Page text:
But here's the thing: I have taken your prescribed course of action. About twelve years ago, after being confronted with a number of different alternatives and concepts of God in general and the Holy Trinity specifically (including Mormonism), I began to study. But more importantly, I prayed. I asked God to show me where the truth of his being lay. And it took about a year to receive my answer, and that answer was the Nicene Creed. And keep in mind, this was all back when I was a Baptist and didn't even know the Creed.

One of my professors in college had introduced me to a composer named Arvo Part. There were two pieces of his music that captured my imagination in particular: one called Te Deum and the other Magnificat. When I purchased a second album by him, I discovered yet another piece of his that captured my imagination, one called simply Summa. As with the other two, I found myself memorizing the text of this composition in the Latin, and gradually, over a period of time, I found that it wasn't just a text of a song, but my own confession, my own proclamation of God. I found it was exactly the answer I had been seeking. And that was all back when I was still a Baptist, too, so, as you can imagine, it reshaped my whole piety.

G. K. Chesterton was once asked, "Why are you a Christian?" He found at the time that he could give no simple reason; there was just too much for him to say. He said it was as if someone had asked him, "Why would anyone want to live in the modern age?", and the reply offered was, "Why just look at the the toaster, and the books on the shelf, and everything else around you!" My reasons for being, not just a Christian, but one of the orthodox, liturgical variety, are so complicated as to escape simple exposition. It may have started with a piece of music (and actually I am pretty sure it started well before I ever even heard it), but there is too much for me to set down here in any simple form. Suffice it to say that, the revelation I received from a simple piece of music has been confirmed and reaffirmed in too many places for me to simply abandon it now.

Quote:
We believe that the authority to act in God's name is given by the laying on of hands from one who already has this authority. We also believe that with this chain was broken by the death of the apostles chosen by Christ, and that the true church of God was lost from the earth. We call this time the Apostasy.

We have a similar belief. We call it Ordination. And, what's more, I myself have been properly ordained. Where I disagree with you is that I'm not convinced that the apostolic authority has been broken within non-Mormon circles. Ultimately, the authority to baptize is Christ's, and I see no reason to suppose that I have not received it from him.

One thing that you seem to have missed is that, from a careful study of Scripture (particularly Acts 19), it is clear that the Baptism Jesus gave to his disciples supersedes and is greater than the baptism of John the Baptist. Therefore, based on Acts 19, I submit that, if we are to follow the authority model you present, then John the Baptist is not authorized to bestow a new baptism to supersede Jesus'.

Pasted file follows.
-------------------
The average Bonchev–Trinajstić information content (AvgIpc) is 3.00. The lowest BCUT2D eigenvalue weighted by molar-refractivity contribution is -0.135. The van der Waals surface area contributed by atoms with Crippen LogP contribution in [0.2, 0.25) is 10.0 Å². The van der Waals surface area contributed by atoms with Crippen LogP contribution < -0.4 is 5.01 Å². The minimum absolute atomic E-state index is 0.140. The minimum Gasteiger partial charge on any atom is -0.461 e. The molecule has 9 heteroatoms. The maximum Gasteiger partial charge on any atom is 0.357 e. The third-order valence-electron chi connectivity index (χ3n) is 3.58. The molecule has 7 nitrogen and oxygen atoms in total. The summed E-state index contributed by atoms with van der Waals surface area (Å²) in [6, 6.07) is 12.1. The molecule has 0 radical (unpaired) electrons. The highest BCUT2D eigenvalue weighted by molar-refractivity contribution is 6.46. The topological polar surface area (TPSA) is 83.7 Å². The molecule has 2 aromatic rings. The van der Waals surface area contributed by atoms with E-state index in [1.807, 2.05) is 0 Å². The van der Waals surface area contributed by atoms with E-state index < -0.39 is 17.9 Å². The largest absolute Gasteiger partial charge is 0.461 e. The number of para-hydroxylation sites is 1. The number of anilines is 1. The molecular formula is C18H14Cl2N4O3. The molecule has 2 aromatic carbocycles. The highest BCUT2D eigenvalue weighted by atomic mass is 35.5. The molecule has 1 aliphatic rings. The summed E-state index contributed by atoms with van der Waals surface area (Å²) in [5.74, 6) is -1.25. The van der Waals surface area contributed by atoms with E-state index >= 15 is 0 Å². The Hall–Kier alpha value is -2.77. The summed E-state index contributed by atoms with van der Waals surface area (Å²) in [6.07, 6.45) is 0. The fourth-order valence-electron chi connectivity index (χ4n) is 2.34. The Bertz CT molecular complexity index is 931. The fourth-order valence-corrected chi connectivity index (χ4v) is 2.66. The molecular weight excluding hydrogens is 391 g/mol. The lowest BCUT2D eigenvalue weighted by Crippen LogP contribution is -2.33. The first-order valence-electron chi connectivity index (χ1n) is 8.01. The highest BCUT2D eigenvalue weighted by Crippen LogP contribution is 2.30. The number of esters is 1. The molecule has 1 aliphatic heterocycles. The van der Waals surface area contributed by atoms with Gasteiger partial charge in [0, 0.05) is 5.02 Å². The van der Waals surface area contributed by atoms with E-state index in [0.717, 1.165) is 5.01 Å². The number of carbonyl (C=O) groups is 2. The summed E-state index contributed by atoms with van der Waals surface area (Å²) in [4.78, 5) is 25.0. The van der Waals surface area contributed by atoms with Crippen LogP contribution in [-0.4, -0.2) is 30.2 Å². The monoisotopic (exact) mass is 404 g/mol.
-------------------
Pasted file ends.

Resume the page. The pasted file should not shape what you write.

Quote:
Simply put, because we believe these creeds were the products of men and not the result of revelation from God. I'm not even sure that the councils who developed these creeds claimed to be inspired. The creeds were constructed more as a result of political expediency, if I understand correctly.

I will agree that these creeds are products of men and are not direct revelations of God. However, they were composed by men who were well versed in the Scriptures, and they serve as an adequate exposition of the central teachings of the Scriptures. I do not appeal to these creeds as authoritative except in so far as they are accurate expositions of divine revelation, and therefore serve as a defining line between orthodoxy (correct teachings) and heterodoxy (other teachings). To put it simply, my own exegetical exploration of Scripture confirms rather than denies the Ecumenical Creeds.

But I would contend that you do not understand correctly: the creeds were not drafted out of political expediency, but in order to maintain correct teaching within the church. Take Nicea, for example. Emperor Constantine wanted a quick and peaceful resolution to the Arian controversy. To him, the expedient course would have been to simply ignore the controversy or to allow both teachings (Arian and Athanasian) to coexist. In fact, some scholars suggest that the emperor himself was somewhat predisposed to Arius. But the Council of Nicea knew better. Instead of giving in to the emperor's expectations of a swift and peaceful resolution, it condemned Arius and his followers as heretics. Not the most politically expedient maneuver on their part (St. Nicholas was even imprisoned for punching Arius in the face, and St. Athanasius himself was even exiled at one point, although some scholars believe it was for his own protection). Not only that, but there were other creeds in existence prior to Nicea (and keep in mind, before Constantine, Christianity was outlawed). So far from serving political expediency, what I see the creeds doing is saying, "Here is what the Scriptures teach; therefore this is what the church will teach."